WASHINGTON — President Bush is hearing increasingly bleak warnings that the U.S. occupation of Iraq is heading for failure -- from Republican and Democratic members of Congress, current and former officials and even some military officers still on active duty.
But so far, at least, the White House says it hasn't heard anything that makes it want to change course.
Weeks of military and political setbacks have produced a striking change of mood in the capital about the prospects for success in Iraq, where U.S. and allied forces are struggling to establish security to allow a new Iraqi "caretaker government" to begin work June 30.
A series of Senate hearings last week showcased the growing fears of many foreign policy experts -- a mood some described as "panic."
"I believe we are absolutely on the brink of failure," retired Marine Gen. Joseph P. Hoar, a former commander of U.S. forces in the Middle East, told the Senate Foreign Relations Committee. "We are looking into the abyss. We cannot start soon enough to begin the turnaround."
"If the current situation persists, we will continue fighting one form of Iraqi insurgency after another -- with too little legitimacy, too little will and too few resources," warned Larry Diamond, a former advisor to the U.S. occupation authority in Baghdad. "There is only one word for a situation in which you cannot win and you cannot withdraw: Quagmire."
Hoar and Diamond's assessments were grimmer than most. But the two men were far from alone.
Maj. Gen. Charles H. Swannack Jr., commander of the Army's 82nd Airborne Division, which returned from Iraq in April, has given reporters an equally blunt view. "We are winning tactically, but have made a few tactical blunders ... [which] created strategic consequences in world opinion," Swannack said in an e-mail message. "We are losing public support regionally, internationally and within America -- thus, currently, we are losing strategically."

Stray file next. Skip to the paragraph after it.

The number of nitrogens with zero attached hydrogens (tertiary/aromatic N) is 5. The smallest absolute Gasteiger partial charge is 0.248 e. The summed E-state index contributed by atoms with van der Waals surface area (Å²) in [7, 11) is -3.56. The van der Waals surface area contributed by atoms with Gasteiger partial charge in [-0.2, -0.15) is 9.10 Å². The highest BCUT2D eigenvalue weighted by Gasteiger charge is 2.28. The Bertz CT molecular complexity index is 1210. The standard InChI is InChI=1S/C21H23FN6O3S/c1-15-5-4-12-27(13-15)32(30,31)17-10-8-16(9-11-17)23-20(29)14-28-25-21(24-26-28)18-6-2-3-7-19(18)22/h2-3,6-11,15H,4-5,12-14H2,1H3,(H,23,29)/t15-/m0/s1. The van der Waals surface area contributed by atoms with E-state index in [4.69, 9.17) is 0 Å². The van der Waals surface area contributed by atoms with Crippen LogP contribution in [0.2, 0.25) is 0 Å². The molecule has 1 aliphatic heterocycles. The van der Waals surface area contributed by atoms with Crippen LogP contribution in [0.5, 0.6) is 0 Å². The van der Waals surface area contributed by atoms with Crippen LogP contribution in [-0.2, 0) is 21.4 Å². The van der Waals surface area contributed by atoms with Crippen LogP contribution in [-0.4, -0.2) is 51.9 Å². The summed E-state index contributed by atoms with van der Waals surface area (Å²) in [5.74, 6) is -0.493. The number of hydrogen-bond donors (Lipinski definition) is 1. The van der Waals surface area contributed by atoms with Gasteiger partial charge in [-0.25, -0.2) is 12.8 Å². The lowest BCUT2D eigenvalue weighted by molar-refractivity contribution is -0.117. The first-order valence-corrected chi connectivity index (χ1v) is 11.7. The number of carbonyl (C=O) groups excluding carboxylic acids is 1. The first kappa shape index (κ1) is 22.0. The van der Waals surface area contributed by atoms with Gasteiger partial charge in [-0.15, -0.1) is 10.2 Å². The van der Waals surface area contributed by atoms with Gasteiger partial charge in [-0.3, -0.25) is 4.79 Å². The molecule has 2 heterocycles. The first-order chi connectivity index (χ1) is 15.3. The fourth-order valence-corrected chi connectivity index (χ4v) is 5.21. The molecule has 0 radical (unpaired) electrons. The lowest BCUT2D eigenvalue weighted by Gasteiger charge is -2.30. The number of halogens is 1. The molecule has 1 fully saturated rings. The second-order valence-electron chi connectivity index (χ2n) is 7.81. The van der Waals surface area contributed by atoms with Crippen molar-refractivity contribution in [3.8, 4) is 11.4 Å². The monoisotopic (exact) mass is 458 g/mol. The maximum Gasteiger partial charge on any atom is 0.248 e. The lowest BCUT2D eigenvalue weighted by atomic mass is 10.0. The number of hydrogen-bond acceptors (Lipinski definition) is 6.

He added: "I believe Operation Iraqi Freedom is a just cause, America needs to stay the course and we must regain the moral high ground."
Another active-duty officer who recently returned from Iraq -- and spoke on condition he not be identified -- was crisper. "We could not have screwed up more if we had set out to do it deliberately," he said. "We gave ourselves all the disadvantages of occupation, but none of the advantages."
Even Sen. Richard G. Lugar (R.-Ind.), the cautious chairman of the Foreign Relations Committee, warned that the U.S. might be headed for a dead end unless the administration outlined a clearer strategy.
"A detailed plan is necessary to prove to our allies and to Iraqis that we have a strategy, and that we are committed to making it work," Lugar told administration officials at a hearing. "If we cannot provide this clarity, we risk the loss of support of the American people, loss of potential contributions from our allies and the disillusionment of Iraqis."
Leslie H. Gelb, a former president of the private Council on Foreign Relations -- and a top Pentagon strategist during the Vietnam War -- said he had never seen confidence sink as quickly in Washington as it has in recent weeks.
"I've never heard the kind of dark defeatism I'm hearing now, both in and out of government, including the worst days of the Vietnam War," said Gelb, a Democrat. "Support for this war is plummeting. In Vietnam, that happened much more slowly, and only after much higher casualties."
Not everyone agrees. Air Force Gen. Richard B. Myers, chairman of the Joint Chiefs of Staff, told a House committee Friday that he thought Hoar and other critics were wrong.
"It's going to be tough, but no, I don't think we're on the brink of failure; I think we're on the brink of success here," Myers said. "I think that as the new transitional government stands up, that there will be traction there with the Iraqi people that will be very important to them. And I think we'll continue to move forward."
"Don't panic," counseled Phebe Marr, an Iraq expert formerly at the National Defense University. "It is worse than I had thought it was going to be, worse than most people thought it was going to be. But no one is considering just leaving -- because the [result] would be not just that Iraq would go down the drain, but that it would be a center of terrorism."
Still, Marr said that when she briefed mid-level State Department officials recently, the mood she encountered was: "Help! Help! We can fail here!"
To counter that spreading sense of disorder and shore up public support, Bush plans to give six major speeches on Iraq in the six weeks remaining before the transfer of sovereignty to the transitional government, White House officials said. The first speech is scheduled Monday at the Army War College in Carlisle, Pa.
Officials said Bush planned to explain his strategy in Iraq in greater detail and warn that there would probably be more setbacks -- and more U.S. casualties -- ahead.